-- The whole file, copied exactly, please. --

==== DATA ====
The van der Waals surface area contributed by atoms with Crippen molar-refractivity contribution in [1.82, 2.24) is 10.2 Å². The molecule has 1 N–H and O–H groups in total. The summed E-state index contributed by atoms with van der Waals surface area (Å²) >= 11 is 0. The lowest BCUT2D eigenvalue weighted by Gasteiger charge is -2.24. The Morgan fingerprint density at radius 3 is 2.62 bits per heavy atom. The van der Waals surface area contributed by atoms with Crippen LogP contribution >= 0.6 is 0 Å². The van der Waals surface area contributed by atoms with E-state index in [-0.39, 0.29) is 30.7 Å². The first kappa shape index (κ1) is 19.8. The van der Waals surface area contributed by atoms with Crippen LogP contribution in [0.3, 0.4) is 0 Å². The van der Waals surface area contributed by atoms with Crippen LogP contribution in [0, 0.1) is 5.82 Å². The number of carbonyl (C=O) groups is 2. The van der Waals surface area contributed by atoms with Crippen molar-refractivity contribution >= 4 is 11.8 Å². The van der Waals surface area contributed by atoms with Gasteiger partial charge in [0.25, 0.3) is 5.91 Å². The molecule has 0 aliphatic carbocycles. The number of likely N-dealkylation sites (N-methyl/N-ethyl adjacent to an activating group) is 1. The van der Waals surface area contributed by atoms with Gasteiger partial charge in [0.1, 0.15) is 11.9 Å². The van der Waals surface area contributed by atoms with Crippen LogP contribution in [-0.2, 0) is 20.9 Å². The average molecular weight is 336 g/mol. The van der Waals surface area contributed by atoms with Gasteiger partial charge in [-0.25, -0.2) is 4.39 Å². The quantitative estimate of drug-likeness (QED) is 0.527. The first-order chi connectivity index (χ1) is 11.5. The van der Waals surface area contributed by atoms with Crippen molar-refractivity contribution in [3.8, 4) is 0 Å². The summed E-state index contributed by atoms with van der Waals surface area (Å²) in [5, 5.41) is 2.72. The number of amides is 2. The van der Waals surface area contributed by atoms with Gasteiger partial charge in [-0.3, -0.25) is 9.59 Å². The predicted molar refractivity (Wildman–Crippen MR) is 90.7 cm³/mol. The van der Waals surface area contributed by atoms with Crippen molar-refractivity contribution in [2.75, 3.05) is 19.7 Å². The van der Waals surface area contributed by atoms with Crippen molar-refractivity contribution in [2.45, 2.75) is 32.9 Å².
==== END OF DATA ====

The van der Waals surface area contributed by atoms with Crippen molar-refractivity contribution in [1.82, 2.24) is 10.2 Å². The molecule has 1 N–H and O–H groups in total. The summed E-state index contributed by atoms with van der Waals surface area (Å²) >= 11 is 0. The lowest BCUT2D eigenvalue weighted by Gasteiger charge is -2.24. The Morgan fingerprint density at radius 3 is 2.62 bits per heavy atom. The van der Waals surface area contributed by atoms with Crippen LogP contribution >= 0.6 is 0 Å². The van der Waals surface area contributed by atoms with E-state index in [-0.39, 0.29) is 30.7 Å². The first kappa shape index (κ1) is 19.8. The van der Waals surface area contributed by atoms with Crippen LogP contribution in [0.3, 0.4) is 0 Å². The van der Waals surface area contributed by atoms with Crippen LogP contribution in [0, 0.1) is 5.82 Å². The number of carbonyl (C=O) groups is 2. The van der Waals surface area contributed by atoms with Crippen molar-refractivity contribution >= 4 is 11.8 Å². The van der Waals surface area contributed by atoms with Gasteiger partial charge in [0.25, 0.3) is 5.91 Å². The molecule has 0 aliphatic carbocycles. The number of likely N-dealkylation sites (N-methyl/N-ethyl adjacent to an activating group) is 1. The van der Waals surface area contributed by atoms with Gasteiger partial charge in [0.1, 0.15) is 11.9 Å². The van der Waals surface area contributed by atoms with Crippen LogP contribution in [-0.2, 0) is 20.9 Å². The average molecular weight is 336 g/mol. The van der Waals surface area contributed by atoms with Gasteiger partial charge in [-0.25, -0.2) is 4.39 Å². The quantitative estimate of drug-likeness (QED) is 0.527. The first-order chi connectivity index (χ1) is 11.5. The van der Waals surface area contributed by atoms with Crippen molar-refractivity contribution in [3.8, 4) is 0 Å². The summed E-state index contributed by atoms with van der Waals surface area (Å²) in [5, 5.41) is 2.72. The number of amides is 2. The van der Waals surface area contributed by atoms with Gasteiger partial charge in [-0.3, -0.25) is 9.59 Å². The predicted molar refractivity (Wildman–Crippen MR) is 90.7 cm³/mol. The van der Waals surface area contributed by atoms with Crippen molar-refractivity contribution in [2.75, 3.05) is 19.7 Å². The van der Waals surface area contributed by atoms with Crippen molar-refractivity contribution in [2.45, 2.75) is 32.9 Å².